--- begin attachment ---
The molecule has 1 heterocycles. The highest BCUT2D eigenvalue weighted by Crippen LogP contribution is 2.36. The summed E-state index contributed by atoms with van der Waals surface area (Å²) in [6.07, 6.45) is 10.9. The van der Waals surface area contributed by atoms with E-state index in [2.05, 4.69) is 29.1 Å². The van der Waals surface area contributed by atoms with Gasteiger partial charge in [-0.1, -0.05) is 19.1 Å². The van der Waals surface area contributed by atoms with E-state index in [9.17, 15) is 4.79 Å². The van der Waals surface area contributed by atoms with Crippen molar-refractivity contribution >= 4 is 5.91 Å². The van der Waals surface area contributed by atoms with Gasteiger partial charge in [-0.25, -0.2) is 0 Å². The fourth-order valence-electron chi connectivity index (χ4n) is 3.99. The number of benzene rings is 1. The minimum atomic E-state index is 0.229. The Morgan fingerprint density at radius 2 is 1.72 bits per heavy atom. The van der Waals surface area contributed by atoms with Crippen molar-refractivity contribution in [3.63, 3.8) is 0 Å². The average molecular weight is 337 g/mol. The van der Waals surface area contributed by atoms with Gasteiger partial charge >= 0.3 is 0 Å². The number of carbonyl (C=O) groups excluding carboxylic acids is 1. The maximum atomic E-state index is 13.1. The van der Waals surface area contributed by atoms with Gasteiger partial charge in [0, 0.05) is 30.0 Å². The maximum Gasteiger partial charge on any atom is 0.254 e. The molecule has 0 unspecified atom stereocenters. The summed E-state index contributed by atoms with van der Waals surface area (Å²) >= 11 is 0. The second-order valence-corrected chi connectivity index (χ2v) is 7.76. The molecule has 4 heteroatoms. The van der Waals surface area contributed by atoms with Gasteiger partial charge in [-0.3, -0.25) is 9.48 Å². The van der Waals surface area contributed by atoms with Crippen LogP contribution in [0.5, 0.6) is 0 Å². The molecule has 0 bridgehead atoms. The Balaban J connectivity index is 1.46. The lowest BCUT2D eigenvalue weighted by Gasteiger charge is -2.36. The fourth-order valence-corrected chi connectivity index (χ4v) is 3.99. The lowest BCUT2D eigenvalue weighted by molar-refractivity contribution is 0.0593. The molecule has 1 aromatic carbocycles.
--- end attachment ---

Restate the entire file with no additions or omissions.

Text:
The molecule has 1 heterocycles. The highest BCUT2D eigenvalue weighted by Crippen LogP contribution is 2.36. The summed E-state index contributed by atoms with van der Waals surface area (Å²) in [6.07, 6.45) is 10.9. The van der Waals surface area contributed by atoms with E-state index in [2.05, 4.69) is 29.1 Å². The van der Waals surface area contributed by atoms with Gasteiger partial charge in [-0.1, -0.05) is 19.1 Å². The van der Waals surface area contributed by atoms with E-state index in [9.17, 15) is 4.79 Å². The van der Waals surface area contributed by atoms with Crippen molar-refractivity contribution >= 4 is 5.91 Å². The van der Waals surface area contributed by atoms with Gasteiger partial charge in [-0.25, -0.2) is 0 Å². The fourth-order valence-electron chi connectivity index (χ4n) is 3.99. The number of benzene rings is 1. The minimum atomic E-state index is 0.229. The Morgan fingerprint density at radius 2 is 1.72 bits per heavy atom. The van der Waals surface area contributed by atoms with Crippen molar-refractivity contribution in [3.63, 3.8) is 0 Å². The average molecular weight is 337 g/mol. The van der Waals surface area contributed by atoms with Gasteiger partial charge >= 0.3 is 0 Å². The number of carbonyl (C=O) groups excluding carboxylic acids is 1. The maximum atomic E-state index is 13.1. The van der Waals surface area contributed by atoms with Gasteiger partial charge in [0, 0.05) is 30.0 Å². The maximum Gasteiger partial charge on any atom is 0.254 e. The molecule has 0 unspecified atom stereocenters. The summed E-state index contributed by atoms with van der Waals surface area (Å²) >= 11 is 0. The second-order valence-corrected chi connectivity index (χ2v) is 7.76. The molecule has 4 heteroatoms. The van der Waals surface area contributed by atoms with Gasteiger partial charge in [-0.3, -0.25) is 9.48 Å². The van der Waals surface area contributed by atoms with Crippen LogP contribution in [0.5, 0.6) is 0 Å². The molecule has 0 bridgehead atoms. The Balaban J connectivity index is 1.46. The lowest BCUT2D eigenvalue weighted by Gasteiger charge is -2.36. The fourth-order valence-corrected chi connectivity index (χ4v) is 3.99. The lowest BCUT2D eigenvalue weighted by molar-refractivity contribution is 0.0593. The molecule has 1 aromatic carbocycles.